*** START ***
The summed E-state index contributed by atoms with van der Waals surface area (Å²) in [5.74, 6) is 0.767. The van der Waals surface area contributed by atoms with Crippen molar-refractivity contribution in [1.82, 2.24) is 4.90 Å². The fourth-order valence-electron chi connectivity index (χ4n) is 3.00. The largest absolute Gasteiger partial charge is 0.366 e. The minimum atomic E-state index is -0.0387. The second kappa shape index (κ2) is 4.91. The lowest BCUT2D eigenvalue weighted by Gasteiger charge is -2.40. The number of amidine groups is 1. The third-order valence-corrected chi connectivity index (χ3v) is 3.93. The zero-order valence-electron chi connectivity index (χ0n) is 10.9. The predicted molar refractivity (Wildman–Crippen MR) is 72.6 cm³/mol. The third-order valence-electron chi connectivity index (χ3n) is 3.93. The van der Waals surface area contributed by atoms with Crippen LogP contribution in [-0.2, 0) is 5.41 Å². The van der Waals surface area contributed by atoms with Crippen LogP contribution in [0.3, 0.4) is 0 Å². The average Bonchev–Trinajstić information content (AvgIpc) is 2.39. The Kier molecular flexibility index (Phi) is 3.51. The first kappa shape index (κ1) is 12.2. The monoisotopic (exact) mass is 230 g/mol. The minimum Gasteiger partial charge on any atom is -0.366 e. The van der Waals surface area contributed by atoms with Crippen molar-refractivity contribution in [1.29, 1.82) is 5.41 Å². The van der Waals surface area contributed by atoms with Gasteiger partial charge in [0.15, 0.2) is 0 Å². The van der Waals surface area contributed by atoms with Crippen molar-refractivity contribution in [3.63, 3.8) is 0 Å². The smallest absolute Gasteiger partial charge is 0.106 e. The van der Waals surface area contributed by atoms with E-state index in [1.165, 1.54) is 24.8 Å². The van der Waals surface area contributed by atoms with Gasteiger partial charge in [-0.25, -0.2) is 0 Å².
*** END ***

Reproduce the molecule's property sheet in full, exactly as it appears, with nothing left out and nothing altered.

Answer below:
The summed E-state index contributed by atoms with van der Waals surface area (Å²) in [5.74, 6) is 0.767. The van der Waals surface area contributed by atoms with Crippen molar-refractivity contribution in [1.82, 2.24) is 4.90 Å². The fourth-order valence-electron chi connectivity index (χ4n) is 3.00. The largest absolute Gasteiger partial charge is 0.366 e. The minimum atomic E-state index is -0.0387. The second kappa shape index (κ2) is 4.91. The lowest BCUT2D eigenvalue weighted by Gasteiger charge is -2.40. The number of amidine groups is 1. The third-order valence-corrected chi connectivity index (χ3v) is 3.93. The zero-order valence-electron chi connectivity index (χ0n) is 10.9. The predicted molar refractivity (Wildman–Crippen MR) is 72.6 cm³/mol. The third-order valence-electron chi connectivity index (χ3n) is 3.93. The van der Waals surface area contributed by atoms with Crippen LogP contribution in [-0.2, 0) is 5.41 Å². The van der Waals surface area contributed by atoms with Crippen LogP contribution in [0.3, 0.4) is 0 Å². The average Bonchev–Trinajstić information content (AvgIpc) is 2.39. The Kier molecular flexibility index (Phi) is 3.51. The first kappa shape index (κ1) is 12.2. The monoisotopic (exact) mass is 230 g/mol. The minimum Gasteiger partial charge on any atom is -0.366 e. The van der Waals surface area contributed by atoms with Crippen molar-refractivity contribution in [1.29, 1.82) is 5.41 Å². The van der Waals surface area contributed by atoms with Gasteiger partial charge in [0.15, 0.2) is 0 Å². The van der Waals surface area contributed by atoms with Crippen molar-refractivity contribution in [3.63, 3.8) is 0 Å². The smallest absolute Gasteiger partial charge is 0.106 e. The van der Waals surface area contributed by atoms with E-state index in [1.165, 1.54) is 24.8 Å². The van der Waals surface area contributed by atoms with Gasteiger partial charge in [-0.25, -0.2) is 0 Å².